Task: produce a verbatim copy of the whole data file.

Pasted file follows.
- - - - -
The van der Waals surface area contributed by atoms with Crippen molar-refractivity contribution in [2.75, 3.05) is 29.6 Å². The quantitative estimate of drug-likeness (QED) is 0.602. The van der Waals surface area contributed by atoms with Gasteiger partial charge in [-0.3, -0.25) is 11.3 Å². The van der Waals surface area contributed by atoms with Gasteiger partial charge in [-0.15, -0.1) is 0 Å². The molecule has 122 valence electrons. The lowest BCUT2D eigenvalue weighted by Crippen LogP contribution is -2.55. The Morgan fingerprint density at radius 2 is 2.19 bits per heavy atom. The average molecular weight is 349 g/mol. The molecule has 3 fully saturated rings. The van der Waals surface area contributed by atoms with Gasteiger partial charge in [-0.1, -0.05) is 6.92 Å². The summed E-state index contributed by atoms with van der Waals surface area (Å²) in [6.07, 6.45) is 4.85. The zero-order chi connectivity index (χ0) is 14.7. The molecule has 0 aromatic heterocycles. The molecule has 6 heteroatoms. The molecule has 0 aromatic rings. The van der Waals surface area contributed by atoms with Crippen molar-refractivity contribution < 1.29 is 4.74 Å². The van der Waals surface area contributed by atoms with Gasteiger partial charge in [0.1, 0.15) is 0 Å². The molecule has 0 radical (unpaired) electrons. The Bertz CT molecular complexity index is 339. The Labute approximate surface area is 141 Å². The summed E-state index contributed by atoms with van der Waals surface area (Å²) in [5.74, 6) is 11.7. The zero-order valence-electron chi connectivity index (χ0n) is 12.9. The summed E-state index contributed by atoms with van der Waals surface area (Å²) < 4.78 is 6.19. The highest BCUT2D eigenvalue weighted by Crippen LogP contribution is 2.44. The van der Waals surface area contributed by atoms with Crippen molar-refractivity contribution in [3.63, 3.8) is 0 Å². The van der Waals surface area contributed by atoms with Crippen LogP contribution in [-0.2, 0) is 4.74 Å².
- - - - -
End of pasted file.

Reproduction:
The van der Waals surface area contributed by atoms with Crippen molar-refractivity contribution in [2.75, 3.05) is 29.6 Å². The quantitative estimate of drug-likeness (QED) is 0.602. The van der Waals surface area contributed by atoms with Gasteiger partial charge in [-0.3, -0.25) is 11.3 Å². The van der Waals surface area contributed by atoms with Gasteiger partial charge in [-0.15, -0.1) is 0 Å². The molecule has 122 valence electrons. The lowest BCUT2D eigenvalue weighted by Crippen LogP contribution is -2.55. The Morgan fingerprint density at radius 2 is 2.19 bits per heavy atom. The average molecular weight is 349 g/mol. The molecule has 3 fully saturated rings. The van der Waals surface area contributed by atoms with Gasteiger partial charge in [-0.1, -0.05) is 6.92 Å². The summed E-state index contributed by atoms with van der Waals surface area (Å²) in [6.07, 6.45) is 4.85. The zero-order chi connectivity index (χ0) is 14.7. The molecule has 0 aromatic heterocycles. The molecule has 6 heteroatoms. The molecule has 0 aromatic rings. The van der Waals surface area contributed by atoms with Crippen molar-refractivity contribution < 1.29 is 4.74 Å². The van der Waals surface area contributed by atoms with Gasteiger partial charge in [0.1, 0.15) is 0 Å². The molecule has 0 radical (unpaired) electrons. The Bertz CT molecular complexity index is 339. The Labute approximate surface area is 141 Å². The summed E-state index contributed by atoms with van der Waals surface area (Å²) in [5.74, 6) is 11.7. The zero-order valence-electron chi connectivity index (χ0n) is 12.9. The summed E-state index contributed by atoms with van der Waals surface area (Å²) < 4.78 is 6.19. The highest BCUT2D eigenvalue weighted by Crippen LogP contribution is 2.44. The van der Waals surface area contributed by atoms with Crippen molar-refractivity contribution in [3.63, 3.8) is 0 Å². The van der Waals surface area contributed by atoms with Crippen LogP contribution in [-0.2, 0) is 4.74 Å².